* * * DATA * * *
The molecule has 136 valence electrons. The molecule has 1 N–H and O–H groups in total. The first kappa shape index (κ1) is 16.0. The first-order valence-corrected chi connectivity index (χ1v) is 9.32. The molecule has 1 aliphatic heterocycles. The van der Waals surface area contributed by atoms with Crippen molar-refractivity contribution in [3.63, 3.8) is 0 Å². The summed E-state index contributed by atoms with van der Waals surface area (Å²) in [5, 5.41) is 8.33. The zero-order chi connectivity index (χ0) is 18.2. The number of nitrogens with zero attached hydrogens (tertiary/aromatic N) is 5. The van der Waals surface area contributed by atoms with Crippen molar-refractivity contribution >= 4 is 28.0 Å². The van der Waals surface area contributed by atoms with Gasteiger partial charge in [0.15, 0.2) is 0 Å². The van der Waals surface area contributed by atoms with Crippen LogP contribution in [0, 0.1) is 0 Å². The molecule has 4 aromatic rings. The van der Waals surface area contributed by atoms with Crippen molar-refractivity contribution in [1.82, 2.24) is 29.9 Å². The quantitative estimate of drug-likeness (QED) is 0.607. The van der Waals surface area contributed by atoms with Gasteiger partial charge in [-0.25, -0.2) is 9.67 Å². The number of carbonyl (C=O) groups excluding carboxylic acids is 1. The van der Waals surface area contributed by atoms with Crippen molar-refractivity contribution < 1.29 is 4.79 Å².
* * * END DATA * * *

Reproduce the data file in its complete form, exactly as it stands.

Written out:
The molecule has 136 valence electrons. The molecule has 1 N–H and O–H groups in total. The first kappa shape index (κ1) is 16.0. The first-order valence-corrected chi connectivity index (χ1v) is 9.32. The molecule has 1 aliphatic heterocycles. The van der Waals surface area contributed by atoms with Crippen molar-refractivity contribution in [3.63, 3.8) is 0 Å². The summed E-state index contributed by atoms with van der Waals surface area (Å²) in [5, 5.41) is 8.33. The zero-order chi connectivity index (χ0) is 18.2. The number of nitrogens with zero attached hydrogens (tertiary/aromatic N) is 5. The van der Waals surface area contributed by atoms with Crippen molar-refractivity contribution >= 4 is 28.0 Å². The van der Waals surface area contributed by atoms with Gasteiger partial charge in [0.15, 0.2) is 0 Å². The van der Waals surface area contributed by atoms with Crippen LogP contribution in [0, 0.1) is 0 Å². The molecule has 4 aromatic rings. The van der Waals surface area contributed by atoms with Crippen molar-refractivity contribution in [1.82, 2.24) is 29.9 Å². The quantitative estimate of drug-likeness (QED) is 0.607. The van der Waals surface area contributed by atoms with Gasteiger partial charge in [-0.25, -0.2) is 9.67 Å². The number of carbonyl (C=O) groups excluding carboxylic acids is 1. The van der Waals surface area contributed by atoms with Crippen molar-refractivity contribution < 1.29 is 4.79 Å².